Revealed: Key Mobile eCommerce Metrics and Stats for South Africa
With Google’s looming “Mobilegeddon” arriving on the 21st of April 2015, it seemed fitting to delve into some mobile eCommerce metrics in South Africa and give you an idea of just what to expect from mobile visitors to your eCommerce website. Just about every mobile eCommerce (mCommerce) article you’ll read these days is telling you how important mobile commerce is and that you need to have a mobile website or native iOS/Android app to compete effectively, but just how important is it to focus on a mobile website for your eCommerce store?
Below I’ll give some insight into key mobile metrics from Mantality.co.za and why they’re important.
First up let’s look at the typical top-level metrics of mobile visitors vs desktop visitors for the last 6 months.
Total mobile device traffic vs desktop traffic
Above is a GA report of all web traffic from Mantality over the last 6 months (October 2014 – April 2015). From this you can see that approx 60% of traffic is on a desktop device vs 40% on a mobile device. Which means just about half of the visitors are coming via their smartphone or tablet.
Ok, so what.
Well, interestingly a higher number of new visitors (% new sessions) are coming from mobile devices, which means that the majority of 1st impressions that people are having of your website (and brand) is on their mobile device – and as the adage goes you don’t get a 2nd chance to make a 1st impression. What’s even more interesting though is that the Bounce rates drop and Pages per Session BOOM on a mobile device. This means that your visitors are far more engaged when browsing/shopping on a mobile device than on their desktop computers.
But how does this affect the overall conversion rate;
eCommerce Conversion Rates on a Mobile Device
You can expect these to be low, and even more so in South Africa for a while longer. From the above you can see that the average conversion rate for all traffic sits at miserly 1.63% but it’s the mobile visitors that are bringing the average down from 2.4%.
Why so low you ask?
Well, this comes down to a number of factors such as: screen size, usability, website performance, security perception of mobile etc. However this doesn’t mean that visitors don’t, altogether, ever place an order when they visit your website. It just means that they’re more inclined to use their smartphone or tablet to browse or research and then go on to complete the transaction on their desktop computer.
Your visitors will switch devices constantly. Sometimes over 3 devices or more before a sale is concluded, so you need to ensure the experience is a hassle free as possible across all devices.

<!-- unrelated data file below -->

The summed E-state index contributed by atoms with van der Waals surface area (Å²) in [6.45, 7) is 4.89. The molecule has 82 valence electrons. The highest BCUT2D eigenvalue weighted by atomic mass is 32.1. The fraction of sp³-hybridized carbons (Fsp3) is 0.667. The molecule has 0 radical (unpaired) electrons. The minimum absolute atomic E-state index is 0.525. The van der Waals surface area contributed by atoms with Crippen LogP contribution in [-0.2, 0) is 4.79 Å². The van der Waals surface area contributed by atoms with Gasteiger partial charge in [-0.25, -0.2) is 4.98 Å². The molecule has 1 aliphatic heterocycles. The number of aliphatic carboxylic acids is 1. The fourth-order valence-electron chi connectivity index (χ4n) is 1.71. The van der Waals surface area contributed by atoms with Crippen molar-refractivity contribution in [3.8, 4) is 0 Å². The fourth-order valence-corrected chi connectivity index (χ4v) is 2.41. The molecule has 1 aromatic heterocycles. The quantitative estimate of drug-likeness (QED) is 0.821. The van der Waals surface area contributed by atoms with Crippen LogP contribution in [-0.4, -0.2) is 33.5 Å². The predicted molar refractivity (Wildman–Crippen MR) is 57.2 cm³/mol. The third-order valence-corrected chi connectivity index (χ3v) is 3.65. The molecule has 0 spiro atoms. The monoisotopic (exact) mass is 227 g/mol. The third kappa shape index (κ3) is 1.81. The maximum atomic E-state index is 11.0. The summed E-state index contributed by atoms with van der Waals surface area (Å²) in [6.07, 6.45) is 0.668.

Another thing that I found interesting was the average basket value of mobile orders.
Average order value on a mobile device vs desktop
Although conversion rates appear to be significantly lower on a mobile device, the average value of the order is roughly 30% higher than on a desktop. So from this I can see that if I was looking for a quick boost in revenue, my time would be well spent optimizing the mobile site for higher conversions – naturally.
Another interesting metric I discovered is that the number of sessions taken before a purchase on a mobile device is significantly higher; which in this case the lower number of sessions being the better.
Number of sessions to purchase on a mobile device
The above illustrates that visitors on a mobile device are far more inclined to make a purchase on the 1st session than desktop users. As sessions are measured separately across the different devices this could mean that visitors have viewed particular products on their desktop and then chose to complete the purchase on their mobile.
This could happen as a result of work computers being used and people not entirely comfortable submitting their personal/card details via what they deem an unsafe PC, or a PC that isn’t theirs. Or it could be a matter of convenience and their tablet/smartphone was the most handy device.
Which begs the question: what mobile device are people using to buy online with in South Africa.
What mobile devices are being used for ecommerce purchases?
Not surprisingly Apple devices lead the way, with Samsung coming in at second place. What is slightly concerning from the above is that non-Apple/Samsung devices have an unusually high bounce rate (and low amount of pages per session) which could mean that the website doesn’t render correctly on these devices or causes an issue – and is something to investigate.
Mobile represents a significant amount of traffic to your ecommerce store, and although the conversion rates are a fraction compared to desktop traffic, each bolster the other. Your visitors are experiencing your brand on multiple devices, and sometimes at the same sitting, so you need to ensure that the experience is a good and consistent one across all devices.
Interestingly from above we can see that basket values are significantly higher for mobile transactions which is a huge incentive to spend more time on your mobile strategy, and mobile conversion rates, and something I will be doing in the weeks to come.
Google has hinted at a separate mobile website index as a by-product of their upcoming mobile update. So take the test and make sure your website is mobile friendly.
DIY Mobile ecommerce app creators: